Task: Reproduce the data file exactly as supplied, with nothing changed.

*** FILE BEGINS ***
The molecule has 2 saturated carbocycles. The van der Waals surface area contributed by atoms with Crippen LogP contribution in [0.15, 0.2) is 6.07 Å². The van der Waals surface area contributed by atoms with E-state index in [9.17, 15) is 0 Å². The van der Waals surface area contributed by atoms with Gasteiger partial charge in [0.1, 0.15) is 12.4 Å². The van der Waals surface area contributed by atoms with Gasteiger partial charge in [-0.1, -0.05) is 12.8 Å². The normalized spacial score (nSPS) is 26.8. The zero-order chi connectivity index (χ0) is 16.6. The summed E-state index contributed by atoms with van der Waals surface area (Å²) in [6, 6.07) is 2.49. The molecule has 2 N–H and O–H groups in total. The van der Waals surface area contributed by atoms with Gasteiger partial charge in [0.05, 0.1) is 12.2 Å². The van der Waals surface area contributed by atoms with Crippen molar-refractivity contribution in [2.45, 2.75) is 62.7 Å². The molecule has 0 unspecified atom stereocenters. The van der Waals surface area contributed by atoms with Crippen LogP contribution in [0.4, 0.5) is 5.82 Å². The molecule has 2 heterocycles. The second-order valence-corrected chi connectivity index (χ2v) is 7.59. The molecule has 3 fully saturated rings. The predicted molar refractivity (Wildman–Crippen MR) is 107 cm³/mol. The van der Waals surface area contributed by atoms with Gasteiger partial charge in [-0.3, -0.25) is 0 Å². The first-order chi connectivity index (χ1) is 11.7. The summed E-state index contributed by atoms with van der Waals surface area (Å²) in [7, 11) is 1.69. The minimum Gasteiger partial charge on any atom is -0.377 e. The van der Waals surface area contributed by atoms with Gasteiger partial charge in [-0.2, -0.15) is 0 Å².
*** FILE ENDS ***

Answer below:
The molecule has 2 saturated carbocycles. The van der Waals surface area contributed by atoms with Crippen LogP contribution in [0.15, 0.2) is 6.07 Å². The van der Waals surface area contributed by atoms with E-state index in [9.17, 15) is 0 Å². The van der Waals surface area contributed by atoms with Gasteiger partial charge in [0.1, 0.15) is 12.4 Å². The van der Waals surface area contributed by atoms with Gasteiger partial charge in [-0.1, -0.05) is 12.8 Å². The normalized spacial score (nSPS) is 26.8. The zero-order chi connectivity index (χ0) is 16.6. The summed E-state index contributed by atoms with van der Waals surface area (Å²) in [6, 6.07) is 2.49. The molecule has 2 N–H and O–H groups in total. The van der Waals surface area contributed by atoms with Gasteiger partial charge in [0.05, 0.1) is 12.2 Å². The van der Waals surface area contributed by atoms with Crippen molar-refractivity contribution in [2.45, 2.75) is 62.7 Å². The molecule has 0 unspecified atom stereocenters. The van der Waals surface area contributed by atoms with Crippen LogP contribution in [0.4, 0.5) is 5.82 Å². The molecule has 2 heterocycles. The second-order valence-corrected chi connectivity index (χ2v) is 7.59. The molecule has 3 fully saturated rings. The predicted molar refractivity (Wildman–Crippen MR) is 107 cm³/mol. The van der Waals surface area contributed by atoms with Gasteiger partial charge in [-0.3, -0.25) is 0 Å². The first-order chi connectivity index (χ1) is 11.7. The summed E-state index contributed by atoms with van der Waals surface area (Å²) in [7, 11) is 1.69. The minimum Gasteiger partial charge on any atom is -0.377 e. The van der Waals surface area contributed by atoms with Gasteiger partial charge in [-0.2, -0.15) is 0 Å².